Israeli Brunch Feast: From Shakshuka to Israeli Classic Rock with Lots of Tahini in Between
Eats: Israeli Brunch Feast: Shakshuka, Challah, Israeli Chopped Salad, Tahini Sauce, Tahini Cookies, Turkish Coffee and Mint Tea
Stories: Simple, standard meals made special, simply by sharing them with friends for whom they are not standard, nor simple.
Tunes: Israeli Classic Rock, a free Spotify playlist
As our midday feast came to a close, L remarked,
“I’ve made shakshuka so many times that it feels very standard, but when making it for you guys today, and explaining the recipe and background, it really feels very special.”
I loved hearing it said that way because it captures some of the undercurrents of this project. The foods of our homes are at once profound and so simply a part of our fabric that they can blend into the background. And yet certain things in life can remind us how unique they are and how much they mean to us. Certainly, we experience this when there is a void (like when life takes us away for our homeland, or that special person who had cooked the foods of your childhood is no more), but I think if we take the time to share with others the foods that make our family unique, we can simultaneously be reminded of why they move us so deeply. This is especially true when the friends we are sharing it with are unfamiliar with that food, because the diners will come with open eyes and hearts, and will ask questions about the food and traditions that perhaps you hadn’t considered. The resulting conversation can thus enhance the memory and depth of importance to your family. And when children are involved, both on the part of the hosts and guests, their curiosity will likely take things even deeper.
L is a friend and neighbor I have known for about 5 years, and had become closer with when our sons were in the same PreK class. A notoriously good cook, when we would recount our weekends, I drooled over the dishes she would have made for dinner parties (Israeli, or any other cuisine of the world). I also loved hearing about their visits back to Israel.
When I first asked L about doing an Israeli meal together for this project she was immediately sure she wanted to participate. However, she wasn’t sure what she wanted to make. She diligently polled friends to confirm whether there was something specific she “should” make. She even compared her search for the “right dish” to Michael Solomonov‘s quest in the “In Search of Israeli Cuisine” documentary (which, admittedly, is part of what made me even more hungry at the prospect of Israeli brunch, chez elle.
In the end, she chose shakshuka as the centerpiece of the meal because it is so common on Israeli tables, as well as hers, specifically. Of course, it was paired with some of her wonderful Challah bread (prepared 2 ways), and served alongside salad w/ tahini sauce. As full as we were after all that, we made space for delicious tahini cookies, hot mint tea and turkish coffee. What a feast! They paired it with Israeli classic rock because that was what they would likely have had on when welcoming guests for brunch.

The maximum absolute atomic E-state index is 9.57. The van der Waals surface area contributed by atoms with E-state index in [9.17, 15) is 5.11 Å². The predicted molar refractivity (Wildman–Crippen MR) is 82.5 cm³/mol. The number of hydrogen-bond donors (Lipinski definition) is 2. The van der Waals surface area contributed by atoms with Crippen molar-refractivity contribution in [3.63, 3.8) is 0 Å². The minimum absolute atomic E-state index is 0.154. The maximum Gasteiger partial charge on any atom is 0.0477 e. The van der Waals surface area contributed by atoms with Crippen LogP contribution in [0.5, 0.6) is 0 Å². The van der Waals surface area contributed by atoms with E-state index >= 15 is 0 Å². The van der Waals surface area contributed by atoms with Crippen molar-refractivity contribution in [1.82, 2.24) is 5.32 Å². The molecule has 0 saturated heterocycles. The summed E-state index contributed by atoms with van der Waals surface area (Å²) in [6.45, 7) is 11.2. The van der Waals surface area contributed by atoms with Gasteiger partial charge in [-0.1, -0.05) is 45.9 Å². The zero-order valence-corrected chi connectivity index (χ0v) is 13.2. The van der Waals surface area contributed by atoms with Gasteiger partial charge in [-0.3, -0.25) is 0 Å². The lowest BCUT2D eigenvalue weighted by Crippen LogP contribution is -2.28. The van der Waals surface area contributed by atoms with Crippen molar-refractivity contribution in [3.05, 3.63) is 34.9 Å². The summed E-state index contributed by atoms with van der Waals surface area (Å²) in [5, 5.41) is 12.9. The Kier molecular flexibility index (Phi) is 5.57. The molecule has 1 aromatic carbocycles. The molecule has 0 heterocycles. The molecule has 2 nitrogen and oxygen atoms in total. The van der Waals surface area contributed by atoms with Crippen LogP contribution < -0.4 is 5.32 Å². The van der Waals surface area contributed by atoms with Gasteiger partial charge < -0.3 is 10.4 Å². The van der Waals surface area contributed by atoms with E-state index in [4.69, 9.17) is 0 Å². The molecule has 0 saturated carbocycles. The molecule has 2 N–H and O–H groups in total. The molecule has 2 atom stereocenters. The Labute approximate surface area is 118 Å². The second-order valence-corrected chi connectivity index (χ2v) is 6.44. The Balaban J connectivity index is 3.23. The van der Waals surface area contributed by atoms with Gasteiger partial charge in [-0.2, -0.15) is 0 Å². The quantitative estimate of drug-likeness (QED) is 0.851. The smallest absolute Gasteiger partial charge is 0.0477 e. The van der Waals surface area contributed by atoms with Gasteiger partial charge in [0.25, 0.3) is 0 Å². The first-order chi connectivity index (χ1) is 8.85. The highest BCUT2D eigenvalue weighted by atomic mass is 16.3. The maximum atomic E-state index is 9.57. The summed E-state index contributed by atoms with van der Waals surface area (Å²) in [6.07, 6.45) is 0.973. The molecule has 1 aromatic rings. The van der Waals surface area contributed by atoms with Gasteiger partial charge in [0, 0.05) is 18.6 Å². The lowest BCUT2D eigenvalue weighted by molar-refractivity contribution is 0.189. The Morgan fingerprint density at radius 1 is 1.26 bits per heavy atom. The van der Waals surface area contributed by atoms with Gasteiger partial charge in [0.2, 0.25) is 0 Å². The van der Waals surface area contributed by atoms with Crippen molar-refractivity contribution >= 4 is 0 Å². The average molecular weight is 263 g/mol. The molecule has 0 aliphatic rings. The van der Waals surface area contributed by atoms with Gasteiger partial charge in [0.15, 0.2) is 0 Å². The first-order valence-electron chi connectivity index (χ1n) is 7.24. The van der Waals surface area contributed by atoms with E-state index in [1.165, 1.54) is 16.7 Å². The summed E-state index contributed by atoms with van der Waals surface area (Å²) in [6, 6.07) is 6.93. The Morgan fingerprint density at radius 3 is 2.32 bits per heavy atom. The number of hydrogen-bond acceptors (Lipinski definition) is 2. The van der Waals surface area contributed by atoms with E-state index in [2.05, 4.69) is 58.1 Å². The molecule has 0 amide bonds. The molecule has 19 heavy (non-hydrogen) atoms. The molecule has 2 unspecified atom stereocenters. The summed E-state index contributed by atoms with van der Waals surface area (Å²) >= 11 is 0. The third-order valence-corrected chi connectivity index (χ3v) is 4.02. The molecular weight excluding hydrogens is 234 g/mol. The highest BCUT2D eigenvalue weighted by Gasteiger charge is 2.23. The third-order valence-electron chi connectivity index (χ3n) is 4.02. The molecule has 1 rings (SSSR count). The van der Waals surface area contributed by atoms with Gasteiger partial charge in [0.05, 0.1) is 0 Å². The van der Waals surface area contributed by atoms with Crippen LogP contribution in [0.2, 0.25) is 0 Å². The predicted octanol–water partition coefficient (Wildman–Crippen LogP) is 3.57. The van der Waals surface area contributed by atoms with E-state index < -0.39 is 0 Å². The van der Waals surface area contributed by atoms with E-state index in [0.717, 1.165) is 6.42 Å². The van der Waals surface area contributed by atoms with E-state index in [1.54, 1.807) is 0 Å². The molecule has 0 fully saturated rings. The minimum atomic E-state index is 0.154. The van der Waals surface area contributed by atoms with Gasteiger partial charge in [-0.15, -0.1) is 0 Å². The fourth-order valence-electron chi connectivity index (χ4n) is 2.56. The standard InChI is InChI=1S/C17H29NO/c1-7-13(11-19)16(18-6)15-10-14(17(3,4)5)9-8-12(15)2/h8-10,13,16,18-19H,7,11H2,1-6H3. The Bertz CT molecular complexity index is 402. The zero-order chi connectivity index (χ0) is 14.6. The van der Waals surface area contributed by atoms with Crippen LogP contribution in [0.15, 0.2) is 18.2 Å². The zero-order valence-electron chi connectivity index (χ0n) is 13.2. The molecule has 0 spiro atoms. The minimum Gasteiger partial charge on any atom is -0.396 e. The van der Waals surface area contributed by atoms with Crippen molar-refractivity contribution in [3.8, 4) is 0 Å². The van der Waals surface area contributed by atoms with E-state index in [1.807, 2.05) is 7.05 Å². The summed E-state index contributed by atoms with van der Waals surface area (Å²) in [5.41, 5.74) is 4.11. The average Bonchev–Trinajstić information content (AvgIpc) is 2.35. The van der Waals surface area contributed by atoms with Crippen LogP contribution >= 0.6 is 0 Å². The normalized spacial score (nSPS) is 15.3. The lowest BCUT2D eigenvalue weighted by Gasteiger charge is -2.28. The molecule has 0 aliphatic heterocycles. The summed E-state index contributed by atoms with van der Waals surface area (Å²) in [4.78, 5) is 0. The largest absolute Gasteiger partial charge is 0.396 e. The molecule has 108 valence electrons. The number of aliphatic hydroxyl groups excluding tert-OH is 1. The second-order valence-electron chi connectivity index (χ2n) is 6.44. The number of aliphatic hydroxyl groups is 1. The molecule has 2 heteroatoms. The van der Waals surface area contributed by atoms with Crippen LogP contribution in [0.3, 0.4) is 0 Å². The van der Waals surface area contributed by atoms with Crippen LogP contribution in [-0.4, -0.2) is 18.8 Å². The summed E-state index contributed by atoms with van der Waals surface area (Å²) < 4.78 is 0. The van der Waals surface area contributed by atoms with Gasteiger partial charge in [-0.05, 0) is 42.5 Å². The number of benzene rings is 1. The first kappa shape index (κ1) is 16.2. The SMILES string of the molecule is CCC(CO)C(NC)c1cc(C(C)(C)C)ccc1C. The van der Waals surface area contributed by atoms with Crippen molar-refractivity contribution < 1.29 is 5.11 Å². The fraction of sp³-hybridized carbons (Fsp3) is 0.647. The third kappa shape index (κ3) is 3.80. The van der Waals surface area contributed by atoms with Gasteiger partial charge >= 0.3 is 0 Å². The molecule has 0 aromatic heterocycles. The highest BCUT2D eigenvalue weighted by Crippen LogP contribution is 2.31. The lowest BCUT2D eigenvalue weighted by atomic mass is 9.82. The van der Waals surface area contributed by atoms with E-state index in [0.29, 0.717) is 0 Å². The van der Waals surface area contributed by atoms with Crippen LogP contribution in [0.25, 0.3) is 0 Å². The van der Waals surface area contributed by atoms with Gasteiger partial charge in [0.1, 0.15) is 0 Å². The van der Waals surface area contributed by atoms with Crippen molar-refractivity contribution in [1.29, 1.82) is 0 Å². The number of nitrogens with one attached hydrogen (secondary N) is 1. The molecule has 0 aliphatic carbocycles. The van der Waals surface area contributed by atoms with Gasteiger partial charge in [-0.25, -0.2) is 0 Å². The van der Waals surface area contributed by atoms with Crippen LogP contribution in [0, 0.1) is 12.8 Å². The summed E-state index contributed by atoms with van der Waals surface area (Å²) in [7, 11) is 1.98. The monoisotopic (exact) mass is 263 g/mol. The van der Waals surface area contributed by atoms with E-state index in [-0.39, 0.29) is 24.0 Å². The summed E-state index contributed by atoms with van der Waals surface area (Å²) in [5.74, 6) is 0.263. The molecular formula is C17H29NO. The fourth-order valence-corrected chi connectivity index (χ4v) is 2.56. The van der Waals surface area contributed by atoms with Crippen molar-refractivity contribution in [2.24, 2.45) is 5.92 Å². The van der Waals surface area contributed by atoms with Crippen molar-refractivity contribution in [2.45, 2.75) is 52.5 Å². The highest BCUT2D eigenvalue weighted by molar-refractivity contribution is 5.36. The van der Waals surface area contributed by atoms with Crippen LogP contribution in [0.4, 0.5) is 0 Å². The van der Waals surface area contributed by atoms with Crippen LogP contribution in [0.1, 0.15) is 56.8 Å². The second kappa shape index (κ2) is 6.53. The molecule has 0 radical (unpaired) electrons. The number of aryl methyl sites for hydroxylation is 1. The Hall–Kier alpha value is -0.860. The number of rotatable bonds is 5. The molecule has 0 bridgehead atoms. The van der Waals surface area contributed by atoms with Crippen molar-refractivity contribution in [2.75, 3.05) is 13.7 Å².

All of it was such a treat for all of our senses. I just might have to make shakshuka again tonight.
What do you throw together for meals late on a Tuesday night? What do you find yourself craving from your own childhood? What if that simple dish became the meal you next shared with friends, instead of something from the pages of some celebrity chef’s book? If you’re feeling inspired, you can submit your Culture Capsule here.
We enjoyed some Israeli classic rock while we prepared and ate our delicious Israeli brunch at the home of our friends Y & L (and kiddos J & S). Arik Einstein was a favorite that morning; the “Israeli Frank Sinatra” they joked. It was the perfect soundtrack: upbeat but also chill. Click below to have a listen while you continue reading and/or cooking.
- Put on the playlist.
- Start on the challah! If you can, make the dough the night before and let it proof in the fridge to save time in the morning.
- By the time you get to the stage of sectioning it off (but not yet shaping), that’s when you can start the shakshuka.
- While the tomatoes for the shakshuka are cooking down, between infrequent stirs, you probably have time to make the salad, tahini sauce and cookies quickly (especially if you have help!).
- Set the table if you haven’t already.
- Then just minutes before ready to serve you can put eggs in to finish the shakshuka, and bring the shakshuka in the pan over to the table for a lovely presentation, as well as for the eggs to complete their final, gentle setting.
- Gather your friends/family and feast! YUM.
L has adapted her challah recipe from the Breaking Breads cookbook. It was absolutely delicious and was quickly devoured by all. It was a less egg-y than the Joan Nathan version we tried last Rosh Hashanah.